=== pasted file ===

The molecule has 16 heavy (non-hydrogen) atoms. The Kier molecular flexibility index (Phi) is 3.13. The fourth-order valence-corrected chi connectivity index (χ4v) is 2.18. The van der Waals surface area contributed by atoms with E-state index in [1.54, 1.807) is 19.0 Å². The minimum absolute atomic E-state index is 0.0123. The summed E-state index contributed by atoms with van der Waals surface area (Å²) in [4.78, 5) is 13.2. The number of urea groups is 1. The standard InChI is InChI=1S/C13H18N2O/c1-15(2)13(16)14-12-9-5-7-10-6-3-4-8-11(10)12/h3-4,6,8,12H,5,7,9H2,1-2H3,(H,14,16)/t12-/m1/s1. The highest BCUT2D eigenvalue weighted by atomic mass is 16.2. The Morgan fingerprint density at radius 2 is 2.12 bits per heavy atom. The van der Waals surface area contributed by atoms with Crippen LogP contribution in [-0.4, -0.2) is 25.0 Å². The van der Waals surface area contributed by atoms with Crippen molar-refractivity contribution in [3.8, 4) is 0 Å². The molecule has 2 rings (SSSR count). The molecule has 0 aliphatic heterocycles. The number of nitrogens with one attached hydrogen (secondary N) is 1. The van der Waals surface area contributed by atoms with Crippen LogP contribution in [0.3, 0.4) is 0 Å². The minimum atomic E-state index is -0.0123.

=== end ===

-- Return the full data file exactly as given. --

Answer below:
The molecule has 16 heavy (non-hydrogen) atoms. The Kier molecular flexibility index (Phi) is 3.13. The fourth-order valence-corrected chi connectivity index (χ4v) is 2.18. The van der Waals surface area contributed by atoms with E-state index in [1.54, 1.807) is 19.0 Å². The minimum absolute atomic E-state index is 0.0123. The summed E-state index contributed by atoms with van der Waals surface area (Å²) in [4.78, 5) is 13.2. The number of urea groups is 1. The standard InChI is InChI=1S/C13H18N2O/c1-15(2)13(16)14-12-9-5-7-10-6-3-4-8-11(10)12/h3-4,6,8,12H,5,7,9H2,1-2H3,(H,14,16)/t12-/m1/s1. The highest BCUT2D eigenvalue weighted by atomic mass is 16.2. The Morgan fingerprint density at radius 2 is 2.12 bits per heavy atom. The van der Waals surface area contributed by atoms with Crippen LogP contribution in [-0.4, -0.2) is 25.0 Å². The van der Waals surface area contributed by atoms with Crippen molar-refractivity contribution in [3.8, 4) is 0 Å². The molecule has 2 rings (SSSR count). The molecule has 0 aliphatic heterocycles. The number of nitrogens with one attached hydrogen (secondary N) is 1. The van der Waals surface area contributed by atoms with Crippen LogP contribution in [0.3, 0.4) is 0 Å². The minimum atomic E-state index is -0.0123.